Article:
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Fun reading for the lover of wood

comments (2) December 10th, 2008 in blogs

MKenney Matthew Kenney, special projects editor
thumbs up 3 users recommend

A Splintered History of Wood
By Spike Carlsen

I recently read the new book A Splintered History of Wood, which explores the importance of wood to human beings from the dawn of society to the present day. What we get is many small stories about things like ancient Kauri logs rescued from bogs in New Zealand, quirky chaps that race belt sanders, the heiress to the Winchester fortune that continually added on to her house to confuse the ghost of people killed by Winchester guns (she thought they were out to get her), and former President Jimmy Carter, an avid woodworker. There are stories about more mundane things too, like Steinway pianos, lumberjack competitions, caber tossing, and the Lindbergh kidnapping. All of the stories are at least mildly interesting.

Unfortunately, the book as whole left me dissappointed, because the individual stories never come together as a coherent whole. Carlsen seems more interested in telling us kooky facts about things related to wood than about figuring out just why wood is so important to us. A good example of this is his chapter on wood and warfare. There are many interesting facts, but Carlsen fails to talk about a most obvious point. Without wood, we couldn't have waged war on one another. He presents lots of evidence, but never ties it all together.

That being said, I'd still recommend the book to fellow woodworkers. It's a fun read if you take it for what it is, an collection of stories (some of them quite odd) about people and wood.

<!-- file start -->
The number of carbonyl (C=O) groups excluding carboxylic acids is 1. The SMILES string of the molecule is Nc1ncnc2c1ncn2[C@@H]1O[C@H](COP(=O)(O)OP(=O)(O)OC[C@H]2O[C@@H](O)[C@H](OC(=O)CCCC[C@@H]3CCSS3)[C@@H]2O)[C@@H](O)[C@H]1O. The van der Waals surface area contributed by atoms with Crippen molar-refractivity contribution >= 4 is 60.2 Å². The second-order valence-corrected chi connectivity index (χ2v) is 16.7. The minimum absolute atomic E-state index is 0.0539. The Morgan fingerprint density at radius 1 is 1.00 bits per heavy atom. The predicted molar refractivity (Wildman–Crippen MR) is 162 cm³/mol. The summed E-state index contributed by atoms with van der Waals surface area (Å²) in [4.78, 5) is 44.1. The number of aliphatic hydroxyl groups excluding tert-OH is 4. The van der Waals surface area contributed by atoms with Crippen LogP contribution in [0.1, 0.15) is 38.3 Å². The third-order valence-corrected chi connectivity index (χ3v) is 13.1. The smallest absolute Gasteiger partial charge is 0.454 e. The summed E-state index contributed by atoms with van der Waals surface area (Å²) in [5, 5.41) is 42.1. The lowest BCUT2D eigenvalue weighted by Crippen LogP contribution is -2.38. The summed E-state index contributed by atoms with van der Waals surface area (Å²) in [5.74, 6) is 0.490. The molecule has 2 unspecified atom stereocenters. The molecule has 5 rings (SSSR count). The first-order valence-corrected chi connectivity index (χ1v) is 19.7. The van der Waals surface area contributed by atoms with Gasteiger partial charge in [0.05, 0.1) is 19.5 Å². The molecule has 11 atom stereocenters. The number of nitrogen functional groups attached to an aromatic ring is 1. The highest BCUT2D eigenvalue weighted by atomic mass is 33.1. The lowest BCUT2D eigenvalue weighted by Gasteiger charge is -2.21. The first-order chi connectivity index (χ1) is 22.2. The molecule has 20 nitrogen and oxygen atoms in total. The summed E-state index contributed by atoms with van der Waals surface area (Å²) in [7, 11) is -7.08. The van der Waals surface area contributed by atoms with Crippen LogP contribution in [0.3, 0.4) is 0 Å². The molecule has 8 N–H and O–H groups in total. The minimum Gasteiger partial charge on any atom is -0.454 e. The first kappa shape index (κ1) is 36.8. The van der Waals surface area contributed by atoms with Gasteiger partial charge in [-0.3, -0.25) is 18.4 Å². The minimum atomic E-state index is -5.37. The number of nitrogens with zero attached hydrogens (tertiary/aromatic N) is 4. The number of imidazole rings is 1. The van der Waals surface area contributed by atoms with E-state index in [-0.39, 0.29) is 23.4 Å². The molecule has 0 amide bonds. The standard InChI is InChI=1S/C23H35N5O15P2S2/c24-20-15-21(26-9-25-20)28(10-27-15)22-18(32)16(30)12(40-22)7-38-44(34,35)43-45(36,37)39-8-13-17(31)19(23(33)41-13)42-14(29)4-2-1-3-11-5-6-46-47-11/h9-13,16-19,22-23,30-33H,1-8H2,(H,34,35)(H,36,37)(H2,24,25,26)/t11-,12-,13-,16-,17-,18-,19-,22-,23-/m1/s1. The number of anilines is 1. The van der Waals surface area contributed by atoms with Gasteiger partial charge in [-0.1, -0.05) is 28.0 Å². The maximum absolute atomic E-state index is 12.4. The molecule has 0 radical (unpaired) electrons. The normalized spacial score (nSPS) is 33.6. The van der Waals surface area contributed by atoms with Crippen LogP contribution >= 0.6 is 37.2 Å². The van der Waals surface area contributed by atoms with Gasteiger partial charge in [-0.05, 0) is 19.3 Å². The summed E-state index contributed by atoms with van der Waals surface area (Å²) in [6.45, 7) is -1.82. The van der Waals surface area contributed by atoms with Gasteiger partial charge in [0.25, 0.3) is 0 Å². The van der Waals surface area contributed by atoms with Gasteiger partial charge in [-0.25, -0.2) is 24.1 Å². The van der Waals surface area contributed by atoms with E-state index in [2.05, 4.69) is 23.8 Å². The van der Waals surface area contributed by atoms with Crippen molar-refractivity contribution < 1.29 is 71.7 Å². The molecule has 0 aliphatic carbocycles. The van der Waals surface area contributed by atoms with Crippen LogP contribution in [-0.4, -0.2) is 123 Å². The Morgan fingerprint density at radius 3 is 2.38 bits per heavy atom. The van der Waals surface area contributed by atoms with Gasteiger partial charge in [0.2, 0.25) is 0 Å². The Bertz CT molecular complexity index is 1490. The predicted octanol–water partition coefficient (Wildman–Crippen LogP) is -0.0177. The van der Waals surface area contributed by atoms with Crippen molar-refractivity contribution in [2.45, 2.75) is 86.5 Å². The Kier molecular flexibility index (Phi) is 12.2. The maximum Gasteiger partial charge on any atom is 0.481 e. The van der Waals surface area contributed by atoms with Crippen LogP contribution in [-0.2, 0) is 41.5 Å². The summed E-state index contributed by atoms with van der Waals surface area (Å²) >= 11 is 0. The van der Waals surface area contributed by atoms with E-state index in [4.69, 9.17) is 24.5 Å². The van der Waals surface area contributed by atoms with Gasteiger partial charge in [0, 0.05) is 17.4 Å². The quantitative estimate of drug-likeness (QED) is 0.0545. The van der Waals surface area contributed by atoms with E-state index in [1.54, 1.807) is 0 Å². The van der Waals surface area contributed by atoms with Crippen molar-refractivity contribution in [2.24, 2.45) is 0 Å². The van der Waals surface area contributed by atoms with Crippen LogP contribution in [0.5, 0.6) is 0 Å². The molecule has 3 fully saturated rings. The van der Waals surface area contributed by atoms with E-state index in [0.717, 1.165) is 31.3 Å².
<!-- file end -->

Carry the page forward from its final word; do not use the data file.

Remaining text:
posted in: blogs, book review

Comments (2)

sscott sscott writes: Matt,

Given your review, maybe the word "splintered" in the title constitutes truth in advertising...?

Steve S.
Posted: 9:28 am on December 17th

Daryl Daryl writes: I've read this book also (shameless plug-- this review will appear in an issue of my club newsletter a probably in February). I really enjoyed it, and felt the "choppiness" that Matthew did not like was what I did like. The stories were - ahem - as splintered as the title.

I feel few except woodworkers, as many millions as we are (and the number is in the book), will read this; we already know wood is important, at least to us. So I really loved how Carlsen touched on so many different subjects, but felt he did keep them under one tent. What I most appreciated about it was that Spike Carlsen is a terrific writer. You may not be interested in every facet of what Spike had to say (actually I was, since I am a trivia buff), but he said it really well.
Posted: 1:39 pm on December 10th

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